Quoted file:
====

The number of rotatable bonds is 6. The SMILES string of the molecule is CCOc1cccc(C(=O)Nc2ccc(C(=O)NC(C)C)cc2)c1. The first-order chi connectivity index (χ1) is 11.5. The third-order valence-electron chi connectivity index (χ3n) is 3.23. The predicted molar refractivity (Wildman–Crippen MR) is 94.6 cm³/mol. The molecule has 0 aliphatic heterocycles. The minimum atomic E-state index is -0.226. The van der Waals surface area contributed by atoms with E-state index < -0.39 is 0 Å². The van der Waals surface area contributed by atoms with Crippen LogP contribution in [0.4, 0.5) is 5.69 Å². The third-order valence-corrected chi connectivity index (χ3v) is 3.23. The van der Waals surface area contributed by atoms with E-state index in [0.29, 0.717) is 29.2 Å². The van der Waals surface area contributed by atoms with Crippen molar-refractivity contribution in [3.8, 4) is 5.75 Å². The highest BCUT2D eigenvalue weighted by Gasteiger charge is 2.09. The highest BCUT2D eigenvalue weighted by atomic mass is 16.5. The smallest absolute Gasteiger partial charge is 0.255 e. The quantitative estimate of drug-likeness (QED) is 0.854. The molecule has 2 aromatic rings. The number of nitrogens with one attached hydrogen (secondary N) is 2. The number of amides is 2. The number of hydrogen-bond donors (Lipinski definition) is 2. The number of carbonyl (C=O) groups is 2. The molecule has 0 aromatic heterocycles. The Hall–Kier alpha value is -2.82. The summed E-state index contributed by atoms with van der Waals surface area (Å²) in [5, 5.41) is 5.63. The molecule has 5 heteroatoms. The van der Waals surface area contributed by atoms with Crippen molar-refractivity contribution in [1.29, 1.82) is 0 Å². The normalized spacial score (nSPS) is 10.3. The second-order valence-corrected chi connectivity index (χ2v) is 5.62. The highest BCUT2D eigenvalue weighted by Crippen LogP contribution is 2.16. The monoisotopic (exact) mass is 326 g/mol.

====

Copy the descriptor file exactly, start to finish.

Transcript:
The number of rotatable bonds is 6. The SMILES string of the molecule is CCOc1cccc(C(=O)Nc2ccc(C(=O)NC(C)C)cc2)c1. The first-order chi connectivity index (χ1) is 11.5. The third-order valence-electron chi connectivity index (χ3n) is 3.23. The predicted molar refractivity (Wildman–Crippen MR) is 94.6 cm³/mol. The molecule has 0 aliphatic heterocycles. The minimum atomic E-state index is -0.226. The van der Waals surface area contributed by atoms with E-state index < -0.39 is 0 Å². The van der Waals surface area contributed by atoms with Crippen LogP contribution in [0.4, 0.5) is 5.69 Å². The third-order valence-corrected chi connectivity index (χ3v) is 3.23. The van der Waals surface area contributed by atoms with E-state index in [0.29, 0.717) is 29.2 Å². The van der Waals surface area contributed by atoms with Crippen molar-refractivity contribution in [3.8, 4) is 5.75 Å². The highest BCUT2D eigenvalue weighted by Gasteiger charge is 2.09. The highest BCUT2D eigenvalue weighted by atomic mass is 16.5. The smallest absolute Gasteiger partial charge is 0.255 e. The quantitative estimate of drug-likeness (QED) is 0.854. The molecule has 2 aromatic rings. The number of nitrogens with one attached hydrogen (secondary N) is 2. The number of amides is 2. The number of hydrogen-bond donors (Lipinski definition) is 2. The number of carbonyl (C=O) groups is 2. The molecule has 0 aromatic heterocycles. The Hall–Kier alpha value is -2.82. The summed E-state index contributed by atoms with van der Waals surface area (Å²) in [5, 5.41) is 5.63. The molecule has 5 heteroatoms. The van der Waals surface area contributed by atoms with Crippen molar-refractivity contribution in [1.29, 1.82) is 0 Å². The normalized spacial score (nSPS) is 10.3. The second-order valence-corrected chi connectivity index (χ2v) is 5.62. The highest BCUT2D eigenvalue weighted by Crippen LogP contribution is 2.16. The monoisotopic (exact) mass is 326 g/mol.